Small seedlings help tell a big story: reflections from an undergraduate researcher

Each summer the KBS LTER supports students to participate in the Research Experiences for Undergraduates (REU) program, funded by the National Science Foundation. This is part of a larger REU and intern program at KBS. Caitlyn Byron, a senior at Baldwin Wallace University in Ohio, writes about her REU experience working with KBS LTER scientists Drs. Tim Dickson and Kay Gross. ~~~ It is a beautiful morning in southwest Michigan, so I pause to take it in as I step out of my apartment. The birds are chirping, I can hear boats zooming across Gull Lake, and the sun is peaking through the

It’s not dirt, it’s SOIL: reflections from an undergraduate researcher

Each summer the KBS LTER supports students to participate in the Research Experiences for Undergraduates (REU) program, funded by the National Science Foundation. This is part of a larger REU and intern program at KBS. Monica Cooper, a senior at Kalamazoo College, writes about her REU experience working with KBS LTER scientists Dr. Sarah Emery and Brad Gottshall.~~~~~~~~~~~~~~~~ It wasn't often that I thought about dirt before starting my Research Experiences for Undergraduates (REU) this past June. Since then, I have learned that it’s called soil, never dirt, and I have been learning a bit

Workshop helps scientists and journalists improve climate change communication

This piece is authored by David Poulson, Associate Director of MSU's Knight School of Environmental Journalism. It was originally published on July 2, 2013 at http://j-school.jrn.msu.edu/kc/2013/07/02/workshop-helps-scientists-and-journalists-improve-climate-change-communication/. This workshop was a collaboration between the Knight School, the KBS LTER, and the Society of Environmental Journalists. __ Susan White peered through her Skype hookup in Brooklyn at the journalists and scientists gathered on the other end of the connection in West Michigan. “Can I first say hello to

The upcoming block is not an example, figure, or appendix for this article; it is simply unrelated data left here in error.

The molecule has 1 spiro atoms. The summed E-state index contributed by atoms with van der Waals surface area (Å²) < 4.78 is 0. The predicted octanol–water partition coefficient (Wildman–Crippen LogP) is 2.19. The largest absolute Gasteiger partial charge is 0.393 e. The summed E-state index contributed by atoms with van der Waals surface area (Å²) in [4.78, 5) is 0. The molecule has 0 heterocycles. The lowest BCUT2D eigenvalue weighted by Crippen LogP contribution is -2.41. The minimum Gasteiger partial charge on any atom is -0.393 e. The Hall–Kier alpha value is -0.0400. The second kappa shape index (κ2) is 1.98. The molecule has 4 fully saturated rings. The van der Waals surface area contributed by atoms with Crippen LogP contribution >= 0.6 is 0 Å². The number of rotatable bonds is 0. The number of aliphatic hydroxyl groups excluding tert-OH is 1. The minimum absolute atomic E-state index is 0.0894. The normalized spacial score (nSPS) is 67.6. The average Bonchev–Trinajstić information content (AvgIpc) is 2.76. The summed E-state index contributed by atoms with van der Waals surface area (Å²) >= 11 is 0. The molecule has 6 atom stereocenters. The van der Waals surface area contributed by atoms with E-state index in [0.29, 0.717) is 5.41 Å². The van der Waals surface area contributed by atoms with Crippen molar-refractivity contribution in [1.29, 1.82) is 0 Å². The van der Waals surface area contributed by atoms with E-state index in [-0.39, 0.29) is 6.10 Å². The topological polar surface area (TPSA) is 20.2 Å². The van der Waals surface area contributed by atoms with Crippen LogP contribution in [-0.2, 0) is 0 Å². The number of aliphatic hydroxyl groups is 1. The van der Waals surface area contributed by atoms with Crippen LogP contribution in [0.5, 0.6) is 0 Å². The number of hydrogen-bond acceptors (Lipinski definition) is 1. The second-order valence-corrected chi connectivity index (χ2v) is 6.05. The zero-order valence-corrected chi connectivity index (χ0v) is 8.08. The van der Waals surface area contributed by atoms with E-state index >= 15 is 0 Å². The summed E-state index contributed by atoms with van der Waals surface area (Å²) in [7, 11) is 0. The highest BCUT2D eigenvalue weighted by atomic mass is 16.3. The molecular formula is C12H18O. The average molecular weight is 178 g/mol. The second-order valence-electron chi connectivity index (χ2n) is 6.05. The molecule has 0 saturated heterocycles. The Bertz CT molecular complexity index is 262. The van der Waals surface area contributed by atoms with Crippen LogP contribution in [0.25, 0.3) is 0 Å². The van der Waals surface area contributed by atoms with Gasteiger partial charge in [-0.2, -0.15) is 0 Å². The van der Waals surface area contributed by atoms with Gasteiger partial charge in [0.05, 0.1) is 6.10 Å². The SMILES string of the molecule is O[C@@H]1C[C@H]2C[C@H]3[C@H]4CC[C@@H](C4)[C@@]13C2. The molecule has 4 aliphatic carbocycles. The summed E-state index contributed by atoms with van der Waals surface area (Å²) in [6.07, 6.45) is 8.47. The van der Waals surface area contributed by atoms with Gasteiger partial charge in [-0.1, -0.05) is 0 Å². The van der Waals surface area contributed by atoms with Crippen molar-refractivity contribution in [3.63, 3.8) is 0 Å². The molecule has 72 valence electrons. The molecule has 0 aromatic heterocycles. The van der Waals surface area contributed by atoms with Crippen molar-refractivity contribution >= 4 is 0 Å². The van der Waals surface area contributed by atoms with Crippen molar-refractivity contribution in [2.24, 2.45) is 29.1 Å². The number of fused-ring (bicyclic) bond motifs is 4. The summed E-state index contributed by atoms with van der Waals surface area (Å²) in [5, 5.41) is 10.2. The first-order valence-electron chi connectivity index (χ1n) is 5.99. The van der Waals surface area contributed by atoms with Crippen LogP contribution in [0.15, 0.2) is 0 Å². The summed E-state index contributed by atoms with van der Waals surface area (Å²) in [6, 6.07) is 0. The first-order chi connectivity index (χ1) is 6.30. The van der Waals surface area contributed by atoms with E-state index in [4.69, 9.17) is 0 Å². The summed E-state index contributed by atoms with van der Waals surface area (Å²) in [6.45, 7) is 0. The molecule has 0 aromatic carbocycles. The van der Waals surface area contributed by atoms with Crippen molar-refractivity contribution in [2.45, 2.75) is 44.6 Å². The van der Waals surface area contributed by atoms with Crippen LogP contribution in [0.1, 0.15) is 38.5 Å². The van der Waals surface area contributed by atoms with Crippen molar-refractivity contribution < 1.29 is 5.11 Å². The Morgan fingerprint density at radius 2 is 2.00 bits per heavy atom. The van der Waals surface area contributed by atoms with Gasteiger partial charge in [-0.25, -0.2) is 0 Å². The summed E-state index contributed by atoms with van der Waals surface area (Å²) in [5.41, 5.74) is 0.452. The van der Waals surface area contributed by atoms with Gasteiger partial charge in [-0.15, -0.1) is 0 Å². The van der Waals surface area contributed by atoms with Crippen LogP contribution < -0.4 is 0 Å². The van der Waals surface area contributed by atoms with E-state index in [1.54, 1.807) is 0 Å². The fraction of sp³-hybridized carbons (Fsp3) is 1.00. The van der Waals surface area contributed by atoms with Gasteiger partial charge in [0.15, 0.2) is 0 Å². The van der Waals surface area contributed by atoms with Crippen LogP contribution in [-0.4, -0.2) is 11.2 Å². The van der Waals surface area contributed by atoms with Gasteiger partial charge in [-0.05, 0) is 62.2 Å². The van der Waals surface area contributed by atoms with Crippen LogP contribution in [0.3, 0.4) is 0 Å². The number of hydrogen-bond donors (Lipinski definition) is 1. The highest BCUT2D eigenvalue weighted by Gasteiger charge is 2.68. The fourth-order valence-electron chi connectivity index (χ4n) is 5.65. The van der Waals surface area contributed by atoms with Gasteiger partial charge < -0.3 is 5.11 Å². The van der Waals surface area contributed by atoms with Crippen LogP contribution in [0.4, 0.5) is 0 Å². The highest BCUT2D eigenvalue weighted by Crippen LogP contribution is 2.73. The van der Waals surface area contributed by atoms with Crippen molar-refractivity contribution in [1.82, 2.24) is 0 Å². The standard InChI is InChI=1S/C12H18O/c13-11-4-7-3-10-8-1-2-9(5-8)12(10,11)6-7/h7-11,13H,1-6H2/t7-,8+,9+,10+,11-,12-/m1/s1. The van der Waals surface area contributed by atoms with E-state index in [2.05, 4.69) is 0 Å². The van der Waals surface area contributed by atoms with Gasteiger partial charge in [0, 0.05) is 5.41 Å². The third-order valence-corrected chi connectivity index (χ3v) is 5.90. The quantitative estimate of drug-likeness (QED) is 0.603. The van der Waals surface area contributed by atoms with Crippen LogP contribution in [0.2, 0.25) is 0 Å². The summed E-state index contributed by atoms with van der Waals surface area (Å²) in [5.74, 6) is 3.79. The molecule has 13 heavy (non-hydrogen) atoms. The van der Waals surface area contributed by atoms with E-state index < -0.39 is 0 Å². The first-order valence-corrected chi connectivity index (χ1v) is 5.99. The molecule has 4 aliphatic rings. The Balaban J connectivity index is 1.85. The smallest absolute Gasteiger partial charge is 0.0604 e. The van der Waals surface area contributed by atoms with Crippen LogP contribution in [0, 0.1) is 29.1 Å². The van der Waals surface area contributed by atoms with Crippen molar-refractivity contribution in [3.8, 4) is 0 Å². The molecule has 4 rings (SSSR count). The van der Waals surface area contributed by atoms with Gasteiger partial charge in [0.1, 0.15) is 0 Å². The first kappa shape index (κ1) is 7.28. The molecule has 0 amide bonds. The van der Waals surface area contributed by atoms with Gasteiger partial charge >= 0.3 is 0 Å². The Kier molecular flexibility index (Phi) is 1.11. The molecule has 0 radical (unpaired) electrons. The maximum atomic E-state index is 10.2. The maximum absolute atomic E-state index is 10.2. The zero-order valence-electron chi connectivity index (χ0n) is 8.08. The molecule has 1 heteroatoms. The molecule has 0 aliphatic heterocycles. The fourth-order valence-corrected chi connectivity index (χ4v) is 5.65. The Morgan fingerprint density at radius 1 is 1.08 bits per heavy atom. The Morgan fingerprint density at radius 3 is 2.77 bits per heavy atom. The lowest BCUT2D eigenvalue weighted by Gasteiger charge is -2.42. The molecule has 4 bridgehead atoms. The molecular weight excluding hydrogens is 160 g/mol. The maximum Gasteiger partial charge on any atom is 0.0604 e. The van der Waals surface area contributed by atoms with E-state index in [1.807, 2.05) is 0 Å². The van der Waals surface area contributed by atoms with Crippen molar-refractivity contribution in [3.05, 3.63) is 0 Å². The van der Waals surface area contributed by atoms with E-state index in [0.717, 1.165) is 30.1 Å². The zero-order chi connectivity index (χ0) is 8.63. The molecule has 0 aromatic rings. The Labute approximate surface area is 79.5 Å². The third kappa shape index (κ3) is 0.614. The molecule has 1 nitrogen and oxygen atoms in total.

When I heard the learn’d agronomer: a poem about the KBS LTER

Last week we co-hosted a climate change communication workshop at the KBS LTER with the Society of Environmental Journalists and MSU's Knight Center for Environmental Journalism. Bringing together 11 LTER scientists from across the LTER Network and 11 journalists from across the country, we explored ways to enhance communication about climate change. During one of the field tours, Dr. Merryl Alber, Project Director of the Georgia Coastal Ecosystems LTER, was inspired to write the following poem. Dr. Alber is not new to creative writing, having recently published a children's book titled 'And

Data Nuggets: small activities with big impacts for students

Guest blog post by Kellogg Biological Station (KBS) graduate students Liz Schultheis and Melissa Kjelvik  The landscape of science education is undergoing a fundamental shift. Updated standards, to be followed by all science teachers in Michigan, emphasize that science is an active process: instead of the memorization of facts in textbooks, students should be taught the ability to generate new knowledge by testing hypotheses and interpreting data. In other words, students should be taught how to use the scientific method and make arguments from evidence. However, with the scientific